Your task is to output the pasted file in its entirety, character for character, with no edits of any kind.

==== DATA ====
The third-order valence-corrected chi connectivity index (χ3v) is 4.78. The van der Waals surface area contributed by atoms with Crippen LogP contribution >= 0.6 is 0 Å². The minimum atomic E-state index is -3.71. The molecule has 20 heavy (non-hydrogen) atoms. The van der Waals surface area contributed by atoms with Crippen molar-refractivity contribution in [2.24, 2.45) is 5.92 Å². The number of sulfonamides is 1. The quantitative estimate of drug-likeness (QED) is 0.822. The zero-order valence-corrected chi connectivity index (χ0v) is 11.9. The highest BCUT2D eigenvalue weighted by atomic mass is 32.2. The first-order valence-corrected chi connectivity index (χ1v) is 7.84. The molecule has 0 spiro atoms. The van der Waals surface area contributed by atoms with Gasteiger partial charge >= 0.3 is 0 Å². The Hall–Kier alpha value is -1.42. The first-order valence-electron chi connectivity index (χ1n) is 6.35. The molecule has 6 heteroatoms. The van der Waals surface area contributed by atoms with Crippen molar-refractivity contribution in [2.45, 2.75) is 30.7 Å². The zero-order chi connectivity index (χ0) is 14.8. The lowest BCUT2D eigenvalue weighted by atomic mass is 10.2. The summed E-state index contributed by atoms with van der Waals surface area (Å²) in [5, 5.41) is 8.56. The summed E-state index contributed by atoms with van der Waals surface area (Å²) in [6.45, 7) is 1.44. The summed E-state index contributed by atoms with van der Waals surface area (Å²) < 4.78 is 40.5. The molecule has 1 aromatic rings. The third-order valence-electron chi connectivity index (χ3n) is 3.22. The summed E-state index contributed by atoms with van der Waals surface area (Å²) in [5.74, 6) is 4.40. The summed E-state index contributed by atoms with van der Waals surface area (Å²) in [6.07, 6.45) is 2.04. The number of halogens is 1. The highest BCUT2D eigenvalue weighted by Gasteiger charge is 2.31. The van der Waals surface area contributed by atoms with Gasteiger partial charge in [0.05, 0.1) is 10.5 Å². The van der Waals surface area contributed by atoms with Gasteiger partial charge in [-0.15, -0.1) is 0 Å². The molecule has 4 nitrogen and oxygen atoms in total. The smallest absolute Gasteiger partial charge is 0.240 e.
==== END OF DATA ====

The third-order valence-corrected chi connectivity index (χ3v) is 4.78. The van der Waals surface area contributed by atoms with Crippen LogP contribution >= 0.6 is 0 Å². The minimum atomic E-state index is -3.71. The molecule has 20 heavy (non-hydrogen) atoms. The van der Waals surface area contributed by atoms with Crippen molar-refractivity contribution in [2.24, 2.45) is 5.92 Å². The number of sulfonamides is 1. The quantitative estimate of drug-likeness (QED) is 0.822. The zero-order valence-corrected chi connectivity index (χ0v) is 11.9. The highest BCUT2D eigenvalue weighted by atomic mass is 32.2. The first-order valence-corrected chi connectivity index (χ1v) is 7.84. The molecule has 0 spiro atoms. The van der Waals surface area contributed by atoms with Gasteiger partial charge >= 0.3 is 0 Å². The Hall–Kier alpha value is -1.42. The first-order valence-electron chi connectivity index (χ1n) is 6.35. The molecule has 6 heteroatoms. The van der Waals surface area contributed by atoms with Crippen molar-refractivity contribution in [2.45, 2.75) is 30.7 Å². The zero-order chi connectivity index (χ0) is 14.8. The lowest BCUT2D eigenvalue weighted by atomic mass is 10.2. The summed E-state index contributed by atoms with van der Waals surface area (Å²) in [5, 5.41) is 8.56. The summed E-state index contributed by atoms with van der Waals surface area (Å²) in [6.45, 7) is 1.44. The summed E-state index contributed by atoms with van der Waals surface area (Å²) < 4.78 is 40.5. The molecule has 1 aromatic rings. The third-order valence-electron chi connectivity index (χ3n) is 3.22. The summed E-state index contributed by atoms with van der Waals surface area (Å²) in [5.74, 6) is 4.40. The summed E-state index contributed by atoms with van der Waals surface area (Å²) in [6.07, 6.45) is 2.04. The number of halogens is 1. The highest BCUT2D eigenvalue weighted by Gasteiger charge is 2.31. The van der Waals surface area contributed by atoms with Gasteiger partial charge in [0.05, 0.1) is 10.5 Å². The van der Waals surface area contributed by atoms with Gasteiger partial charge in [-0.15, -0.1) is 0 Å². The molecule has 4 nitrogen and oxygen atoms in total. The smallest absolute Gasteiger partial charge is 0.240 e.